I have previously railed against the practice of tipping, seeing it as something that encourages servile behavior and is demeaning. It seems to me to be a relic of the feudal system in which the nobility acted patronizingly towards the peasantry by giving them gifts in exchange for acting obsequiously towards them. So I was pleased to see that some restaurants are adopting a no-tipping policy and paying their employees a living wage, by either raising their menu prices and/or adding a service charge automatically.
You would think that people would either welcome this move or be indifferent. What I did not expect was that people would actually be angered by being forbidden to tip the wait staff.
Jay Porter used to run two similar restaurants, one of which ran on traditional lines and the other, called The Linkery, that had a no-tipping policy, so he had a sort of natural experiment on the effects of tipping. He says that the no-tipping restaurant resulted in customers getting better service, employees being happier and staying longer, and making more money.
But he said that he would very angry reactions from some customers at The Linkery because they were not allowed to tip and he says that this reveals an interesting insight into the psychology of people.
The Linkery’s most transgressive act was not in implementing a service charge. Our most transgressive act was refusing to allow our guests to pay our servers anything more beyond the service charge — this is where the angry came out. A certain small number of very vocal men (and it was always men who were vocal about it) resented that we were not letting them try to exercise additional control over our team members. This was true even though compelling research has shown that servers do not adjust quality of service as a result of tips; instead the idea that the restaurant was not offering our servers up as objects of control, was heresy. For these people, the primary service they wanted from the restaurant was the opportunity to pay for favors from the server — much like the patron at a strip club pays the club for the opportunity to dangle bills in front a dancer for individual attention. The idea that a restaurant could legitimately want to be in a different business than a strip club, was not an idea these guests could countenance.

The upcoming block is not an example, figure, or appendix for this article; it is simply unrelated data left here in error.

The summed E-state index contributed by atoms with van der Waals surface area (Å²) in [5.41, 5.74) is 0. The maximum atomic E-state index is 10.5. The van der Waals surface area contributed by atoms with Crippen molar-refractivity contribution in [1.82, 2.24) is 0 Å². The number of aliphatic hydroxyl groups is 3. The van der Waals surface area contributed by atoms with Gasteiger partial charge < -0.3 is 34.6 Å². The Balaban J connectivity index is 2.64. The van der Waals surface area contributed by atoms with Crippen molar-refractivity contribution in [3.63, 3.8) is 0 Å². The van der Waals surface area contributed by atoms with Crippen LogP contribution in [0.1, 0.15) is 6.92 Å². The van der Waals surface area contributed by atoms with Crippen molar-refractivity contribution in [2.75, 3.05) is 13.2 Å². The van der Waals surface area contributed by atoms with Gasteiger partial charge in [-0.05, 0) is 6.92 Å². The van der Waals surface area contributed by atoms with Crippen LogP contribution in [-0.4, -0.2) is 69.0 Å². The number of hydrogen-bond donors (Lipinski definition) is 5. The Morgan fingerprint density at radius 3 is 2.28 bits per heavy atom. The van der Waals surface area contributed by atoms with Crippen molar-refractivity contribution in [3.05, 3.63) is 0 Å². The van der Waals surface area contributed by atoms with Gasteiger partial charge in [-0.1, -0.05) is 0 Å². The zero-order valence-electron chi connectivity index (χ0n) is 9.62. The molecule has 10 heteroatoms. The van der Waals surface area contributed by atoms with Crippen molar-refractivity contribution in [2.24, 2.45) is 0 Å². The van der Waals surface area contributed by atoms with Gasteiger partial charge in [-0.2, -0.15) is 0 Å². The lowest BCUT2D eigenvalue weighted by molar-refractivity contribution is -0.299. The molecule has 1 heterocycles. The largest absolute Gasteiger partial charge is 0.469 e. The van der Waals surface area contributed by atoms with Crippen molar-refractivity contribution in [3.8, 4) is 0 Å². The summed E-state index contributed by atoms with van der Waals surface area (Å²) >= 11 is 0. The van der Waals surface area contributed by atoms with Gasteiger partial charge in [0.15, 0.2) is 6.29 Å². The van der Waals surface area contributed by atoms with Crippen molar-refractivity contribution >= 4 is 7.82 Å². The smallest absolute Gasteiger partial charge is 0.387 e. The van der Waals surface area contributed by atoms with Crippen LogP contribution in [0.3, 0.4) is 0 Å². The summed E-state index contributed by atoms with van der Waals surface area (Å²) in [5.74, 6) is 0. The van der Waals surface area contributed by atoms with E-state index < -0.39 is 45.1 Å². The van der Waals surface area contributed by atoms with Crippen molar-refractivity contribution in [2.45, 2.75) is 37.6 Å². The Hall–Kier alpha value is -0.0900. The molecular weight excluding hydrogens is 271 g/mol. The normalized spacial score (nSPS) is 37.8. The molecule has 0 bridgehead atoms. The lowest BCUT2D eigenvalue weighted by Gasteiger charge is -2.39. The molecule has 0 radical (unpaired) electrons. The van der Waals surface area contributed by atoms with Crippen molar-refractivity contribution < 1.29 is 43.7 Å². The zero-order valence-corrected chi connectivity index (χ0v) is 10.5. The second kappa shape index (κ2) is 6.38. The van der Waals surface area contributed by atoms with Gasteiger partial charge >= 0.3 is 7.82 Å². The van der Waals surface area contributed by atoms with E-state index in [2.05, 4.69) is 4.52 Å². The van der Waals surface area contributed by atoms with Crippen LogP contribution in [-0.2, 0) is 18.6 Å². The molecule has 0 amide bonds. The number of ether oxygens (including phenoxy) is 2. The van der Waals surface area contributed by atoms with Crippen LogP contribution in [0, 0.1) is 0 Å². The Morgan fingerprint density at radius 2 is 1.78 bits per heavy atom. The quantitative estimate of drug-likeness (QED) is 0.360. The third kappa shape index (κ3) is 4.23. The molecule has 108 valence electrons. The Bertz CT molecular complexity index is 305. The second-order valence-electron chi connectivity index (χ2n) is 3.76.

Having a sister restaurant that used the traditional model was helpful in evaluating this — at our second restaurant, for instance, we could never achieve a consistently high quality of service. We believed the block came from the sense that, once the guest delivers a tip, the quality of service has been validated — even though studies clearly show that, across a large sample, guests tip basically the same regardless of quality of service.
In retrospect, I should not have been surprised by this at all. After all, it is consistent with the feudal model where people get a sense of power and control by bestowing ‘gifts’ on those who have to strive to gain their favor, and that by doing so they believe that they are served better than other people.
His other point that guests tip pretty much the same regardless of the quality of service is true for me. I have never ‘punished’ a server for perceived poor service by reducing the tip. But then, I have found wait staff to be unfailingly courteous and so the thought never even came up. I cannot imagine what a server would have to do to merit such an action on my part.
I have sometimes given a larger tip because I felt that we occupied a table longer than I felt we were entitled to but that was not a extra reward for good service. It was to partially make up for the loss the server had from not being able to serve another customer at our table.